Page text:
The adoption of the Law on Freedom of Religion enacted by the Montenegrin Parliament on 27 December 2019 attracted significant media attention across the region and, especially, in Serbia. Coverage mainly focused on provisions related to the property of the Serbian Orthodox Church (SOC) in Montenegro. The analysis of press clipping pointed at fair reporting, but also highlighted propaganda, disinformation, and fake news, which reached its peaks in the first week of January.
As reported in the regional media, one of the disputed provisions in the law concerns proof of ownership of property by religious communities. According to the Montenegrin Digital Forensic Center, 35.000 news articles and social media posts opposing the Law emerged over the last three months. As reported, 20.000 of these news items came from Serbia and 9.000 came from Bosnia and Herzegovina.
Enactment of the Law led to political tensions, violent incidents in the Parliament of Montenegro, and series of protests organized by the SOC in different towns in Montenegro as well as in Serbia and Bosnia and Herzegovina’s entity of Republika Srpska.
The sources of the false reporting included media that were based in Serbia with some of those state-owned, the Russian-owned media reporting in the Serbian language (Sputnik), and some Montenegro-based news portals. They also often disseminated unverified manipulative content created by users of social networks and statements by Russian, Montenegrin and Serbian politicians and clergy representatives.
Some media extensively wrote about the Serbian orthodox church property claiming it will “end up in the hands of the rival Montenegrin Orthodox Church”, which is a “fake church” and “schismatic”, claiming that the SOC properties will be rented or sold or made tourist resorts and attractions.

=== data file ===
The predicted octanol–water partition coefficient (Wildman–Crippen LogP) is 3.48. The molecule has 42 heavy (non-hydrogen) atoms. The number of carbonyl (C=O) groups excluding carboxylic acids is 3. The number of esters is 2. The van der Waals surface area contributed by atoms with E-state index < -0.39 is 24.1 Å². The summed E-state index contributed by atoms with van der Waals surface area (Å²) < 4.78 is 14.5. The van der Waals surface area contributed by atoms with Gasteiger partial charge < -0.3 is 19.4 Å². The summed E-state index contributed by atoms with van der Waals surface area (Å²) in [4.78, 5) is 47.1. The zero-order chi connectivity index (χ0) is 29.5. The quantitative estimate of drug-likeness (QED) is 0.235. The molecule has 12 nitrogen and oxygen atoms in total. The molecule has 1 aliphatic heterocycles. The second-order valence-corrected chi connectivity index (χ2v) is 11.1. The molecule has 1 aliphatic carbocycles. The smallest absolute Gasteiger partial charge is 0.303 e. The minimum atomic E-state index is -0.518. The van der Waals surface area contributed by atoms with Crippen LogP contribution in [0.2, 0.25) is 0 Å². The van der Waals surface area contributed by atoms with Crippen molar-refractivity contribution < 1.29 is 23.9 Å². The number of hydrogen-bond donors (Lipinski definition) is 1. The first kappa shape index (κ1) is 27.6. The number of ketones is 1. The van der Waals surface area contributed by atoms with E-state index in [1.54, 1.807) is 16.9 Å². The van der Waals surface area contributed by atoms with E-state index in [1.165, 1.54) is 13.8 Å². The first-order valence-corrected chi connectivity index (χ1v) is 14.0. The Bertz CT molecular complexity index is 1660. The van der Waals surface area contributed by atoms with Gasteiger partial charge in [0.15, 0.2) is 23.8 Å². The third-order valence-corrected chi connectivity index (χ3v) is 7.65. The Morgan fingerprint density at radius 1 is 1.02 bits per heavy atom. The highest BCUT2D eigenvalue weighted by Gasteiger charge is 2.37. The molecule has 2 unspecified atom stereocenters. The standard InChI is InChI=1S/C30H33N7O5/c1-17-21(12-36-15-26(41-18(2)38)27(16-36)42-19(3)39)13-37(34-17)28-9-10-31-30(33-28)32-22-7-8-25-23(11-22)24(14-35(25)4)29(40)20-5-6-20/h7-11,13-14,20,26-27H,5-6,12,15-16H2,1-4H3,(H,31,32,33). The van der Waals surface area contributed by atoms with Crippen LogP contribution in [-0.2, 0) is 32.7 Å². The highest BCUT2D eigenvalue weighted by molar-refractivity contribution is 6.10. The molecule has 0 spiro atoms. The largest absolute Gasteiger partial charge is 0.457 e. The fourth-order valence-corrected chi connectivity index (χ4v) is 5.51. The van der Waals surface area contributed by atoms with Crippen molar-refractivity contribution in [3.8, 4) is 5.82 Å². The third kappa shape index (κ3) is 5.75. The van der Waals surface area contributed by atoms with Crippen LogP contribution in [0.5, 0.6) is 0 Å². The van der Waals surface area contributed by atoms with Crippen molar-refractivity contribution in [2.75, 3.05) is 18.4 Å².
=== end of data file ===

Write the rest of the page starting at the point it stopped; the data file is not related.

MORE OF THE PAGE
Another narrative was depicting a conspiracy theory that the Government of Montenegro was planning to give away SOC’s sanctities and relics to the Holy See and/or Order of Malta.
Another tactic, exposed by some local fact-checkers, was the use of articles from a 2015 version of the draft law that was neither adopted by Montenegro nor became part of the adopted law, to create a false picture of the effects of the new law. Those old texts included provisions envisaging that religious communities with an official seat outside of Montenegro would be prevented from registering, that the Government would be able to approve the election of heads of religious communities, that the religious organizations could be easily abolished and their property transferred to the Government. None of these made it to the currently approved text.
Fuelling conspiracy theories, wrongful messages circulated that the government planned to invite 250 members of Kosovo’s special police ROSU to help ensure order on Christmas Eve. The Government reacted very quickly, announcing on Twitter that it was fake news. The news portal that broke this story, deleted it shortly thereafter. The disinformation came at a critical time when tensions were high and many people were engaged in protests.
Anti-NATO sentiments were used to increase the sense of conspiracy. Media alleged that the NATO’s counter-hybrid support team visiting Montenegro were tasked with “taking down sites and portals that disobey the Montenegrin President’s rule, controlling the internet, manipulating mass protests by diminishing their numbers, blaming archbishops through mounted texts…”
The situation has heavily stirred emotions within the country and partially sustained the protests that had started in December last year, right after the adoption of the Law.
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